Brexiteer Conservative MP slams Brussels saying the EU have “not come to terms with the fact that the UK is a sovereign and independent country.”

David Jones clashes with Ursula Von Der Leyen

Whitehall official states the UK will be at loggerheads with the EU for years to come unless the EU concedes its refusal to treat Britain as a third sovereign nation. With Britain becoming a far more attractive place to do business, you can guarantee the EU will try its best to pull down Britain to stop companies from leaving the EU.

Even though the EU and UK are said to be working through problems via joint council meetings, so far, stagnation has set in between the two sides around fishing, Finance and Northern Ireland protocol. With tensions rising between the two sides, Britain EU relations minister Lord Frost has told colleagues to not rise to the divisive bait being pushed by Brussels.

Many politicians have spoken out, slamming the EU on their treatment of Britain.

In an interview with the Express newspaper, Conservative MP Andrew Bridgen said: “The fact is the vast majority of the UK population are now seeing the benefits of us being a sovereign, independent nation, and there is no way we’re ever going back.”

“Unfortunately, the EU is still under the misapprehension that we’re some sort of vassal state they can dictate to and have not yet come to terms with the fact that not only have we left the European, but the vast majority of British people are grateful now we’ve left.”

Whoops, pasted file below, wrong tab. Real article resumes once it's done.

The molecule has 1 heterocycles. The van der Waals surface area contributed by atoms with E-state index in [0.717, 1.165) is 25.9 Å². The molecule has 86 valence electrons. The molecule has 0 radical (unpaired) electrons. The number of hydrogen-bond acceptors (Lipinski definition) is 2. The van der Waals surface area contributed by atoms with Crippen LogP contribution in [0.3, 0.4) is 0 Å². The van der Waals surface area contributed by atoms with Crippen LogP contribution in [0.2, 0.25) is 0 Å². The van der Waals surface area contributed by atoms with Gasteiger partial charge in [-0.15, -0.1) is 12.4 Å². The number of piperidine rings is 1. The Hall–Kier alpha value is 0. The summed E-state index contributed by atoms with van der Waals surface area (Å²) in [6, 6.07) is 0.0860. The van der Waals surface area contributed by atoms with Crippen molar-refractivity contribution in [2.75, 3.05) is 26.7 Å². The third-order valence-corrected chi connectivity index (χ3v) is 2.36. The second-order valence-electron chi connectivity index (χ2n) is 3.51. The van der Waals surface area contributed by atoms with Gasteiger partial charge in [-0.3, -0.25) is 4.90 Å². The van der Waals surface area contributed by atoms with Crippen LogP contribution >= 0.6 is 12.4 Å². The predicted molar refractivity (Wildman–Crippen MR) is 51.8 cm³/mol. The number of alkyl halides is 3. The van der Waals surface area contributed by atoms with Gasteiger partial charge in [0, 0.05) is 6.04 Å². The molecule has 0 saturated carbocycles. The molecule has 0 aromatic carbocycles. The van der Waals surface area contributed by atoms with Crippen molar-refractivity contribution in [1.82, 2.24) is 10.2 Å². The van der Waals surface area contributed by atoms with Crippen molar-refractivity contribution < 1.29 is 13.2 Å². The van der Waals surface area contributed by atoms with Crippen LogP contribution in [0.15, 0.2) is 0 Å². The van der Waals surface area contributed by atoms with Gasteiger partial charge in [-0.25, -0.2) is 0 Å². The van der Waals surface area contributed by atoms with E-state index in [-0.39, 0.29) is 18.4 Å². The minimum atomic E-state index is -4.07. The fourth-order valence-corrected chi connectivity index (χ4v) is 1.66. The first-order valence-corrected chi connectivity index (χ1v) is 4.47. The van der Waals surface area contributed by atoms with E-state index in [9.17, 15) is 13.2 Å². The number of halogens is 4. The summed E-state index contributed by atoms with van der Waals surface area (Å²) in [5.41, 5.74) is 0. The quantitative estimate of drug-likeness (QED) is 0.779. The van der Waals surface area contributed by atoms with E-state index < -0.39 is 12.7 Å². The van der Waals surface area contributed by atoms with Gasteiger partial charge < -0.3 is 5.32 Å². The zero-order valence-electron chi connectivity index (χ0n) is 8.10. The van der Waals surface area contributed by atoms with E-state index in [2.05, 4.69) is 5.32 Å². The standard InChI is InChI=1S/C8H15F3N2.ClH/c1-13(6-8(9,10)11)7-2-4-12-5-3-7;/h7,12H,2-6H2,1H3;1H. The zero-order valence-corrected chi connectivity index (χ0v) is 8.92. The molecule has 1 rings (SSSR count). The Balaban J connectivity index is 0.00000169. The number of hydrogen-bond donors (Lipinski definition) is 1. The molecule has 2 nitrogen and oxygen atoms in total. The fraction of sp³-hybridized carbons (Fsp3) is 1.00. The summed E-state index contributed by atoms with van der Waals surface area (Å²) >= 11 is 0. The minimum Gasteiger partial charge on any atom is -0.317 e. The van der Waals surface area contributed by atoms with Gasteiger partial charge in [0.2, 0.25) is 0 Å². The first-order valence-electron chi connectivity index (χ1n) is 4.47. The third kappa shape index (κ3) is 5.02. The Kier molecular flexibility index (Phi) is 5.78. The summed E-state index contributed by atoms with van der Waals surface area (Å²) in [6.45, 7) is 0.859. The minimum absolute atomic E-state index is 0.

“For their own internal politics, the EU is willing to make irrational and uneconomic decisions that harm themselves – but that’s what we’ve got to come to terms with.”

Former Brexit Minister, Conservative MP and Deputy Chairman of the European Research Group David Jones said: “It’s very clear from the EU’s actions, since the beginning of last year when we left the EU that they’ve not come to terms with the fact that the UK is a sovereign and independent country.”

“Their actions over the Northern Ireland Protocol exemplify that they’re unable or unwilling to understand that they have to talk to the UK on equal terms.”

“For the real zealots in the European Union, the departure of a member is almost like an act of apostasy.”

“As far as they’re concerned, it’s almost a religious commitment, and we have offended, and there’s a feeling that we need to be ostracised if not punished.”


Mr Jone continued, saying: “They also need to defer people from going down the same route.”


“All these are elements that are playing into the relationship at present, and until such time that we get more pragmatic and practical people in the EU, I think it will probably continue.”



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